Potential ALS Therapy Based on Cancer Treatment Rituximab Shows Promise

Potential ALS Therapy Based on Cancer Treatment Rituximab Shows Promise
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Researchers at Ben-Gurion University (BGU) believe that an existing FDA-approved anti-cancer drug, rituximab, could be modified and used to treat amyotrophic lateral sclerosis (ALS), also known as Lou Gehrig’s disease.

In lab studies with mice, the therapy restored resident immune cells of the central nervous system, which could indicate the potential to increase the life expectancy of ALS patients.

Scientists have not yet found the exact cause of ALS, and experts have focused on developing therapies to reduce symptoms and disease progression. The goal of these therapies is to extend post-onset life expectancy.

Only two drugs have been approved as ALS treatments. Rilutek (riluzole) was approved in 1995 and has helped extend life expectancy by only three to six months.

Twenty-two years later, the FDA approved Radicava (edaravone), which delays disease progression at early stages. Despite these therapeutic advances, more efficient treatments are needed.

Rachel Lichtenstein, PhD, and a team from BGU’s Avram and Stella Goldstein-Goren Department of Biotechnology Engineering have designed a new compound based on the structure of FDA-approved rituximab, whose brand name MabThera is used in treating chronic lymphocytic leukemia and non-Hodgkin’s lymphoma. More recently, its efficacy against autoimmune diseases such as rheumatoid arthritis was discovered.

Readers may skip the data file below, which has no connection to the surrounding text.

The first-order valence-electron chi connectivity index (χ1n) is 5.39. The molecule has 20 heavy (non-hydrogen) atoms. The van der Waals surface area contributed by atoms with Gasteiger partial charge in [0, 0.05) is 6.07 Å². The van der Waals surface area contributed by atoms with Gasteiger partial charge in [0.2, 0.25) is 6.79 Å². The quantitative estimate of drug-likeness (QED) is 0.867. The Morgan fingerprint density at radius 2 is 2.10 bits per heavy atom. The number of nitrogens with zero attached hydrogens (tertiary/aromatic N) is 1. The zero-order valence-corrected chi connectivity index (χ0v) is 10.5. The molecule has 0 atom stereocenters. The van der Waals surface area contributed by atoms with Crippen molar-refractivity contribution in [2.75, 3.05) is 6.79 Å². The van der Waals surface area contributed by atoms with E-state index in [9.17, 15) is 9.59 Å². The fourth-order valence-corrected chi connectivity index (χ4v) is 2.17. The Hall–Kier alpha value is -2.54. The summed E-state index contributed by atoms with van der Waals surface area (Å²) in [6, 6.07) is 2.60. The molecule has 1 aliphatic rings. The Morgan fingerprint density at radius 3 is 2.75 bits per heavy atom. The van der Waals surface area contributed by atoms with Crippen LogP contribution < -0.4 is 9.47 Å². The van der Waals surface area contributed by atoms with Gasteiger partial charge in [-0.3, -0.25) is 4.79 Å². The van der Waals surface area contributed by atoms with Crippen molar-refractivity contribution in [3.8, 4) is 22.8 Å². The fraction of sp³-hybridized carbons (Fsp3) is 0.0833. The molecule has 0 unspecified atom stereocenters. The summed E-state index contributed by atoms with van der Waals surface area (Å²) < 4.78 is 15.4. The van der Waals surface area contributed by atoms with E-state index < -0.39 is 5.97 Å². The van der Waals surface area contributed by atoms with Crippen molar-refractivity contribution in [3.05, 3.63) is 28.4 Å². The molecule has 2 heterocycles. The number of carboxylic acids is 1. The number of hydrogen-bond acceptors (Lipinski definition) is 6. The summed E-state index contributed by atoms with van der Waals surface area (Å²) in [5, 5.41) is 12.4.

Rituximab is a monoclonal antibody that was developed to deplete immune B cells in circulation. Taking advantage of its immunomodulatory effect, Lichtenstein hopes to reduce negative immune responses that lead to neuronal death in ALS. This new therapeutic approach could aid the nervous system by improving its tasks of surveillance and removal of dead cells and wastes that can be harmful.

“We found a way to thwart the glial cells from attacking and killing healthy brain cells,” Lichtenstein said in a news release. “Our experimental results on ALS transgenic mice showed a significant increase in life expectancy,” she added.

Because this investigational drug is based on an already approved drug with proven safety, the research team believes it will require fewer preclinical studies to reach the clinical development stage. This could significantly reduce the time it takes to develop the therapy. The researchers are now seeking a pharmaceutical company to partner with to proceed with further studies.

“Our new drug candidate may prove effective in boosting the self-cleansing mechanism of the human brain, thereby improving the lives of millions of people,” said Ora Horovitz, PhD, senior vice president of business development at BGN Technologies. “This could also have major implications on the life expectancy of other neurodegenerative disease patients with Alzheimer’s and Parkinson’s,” she added.

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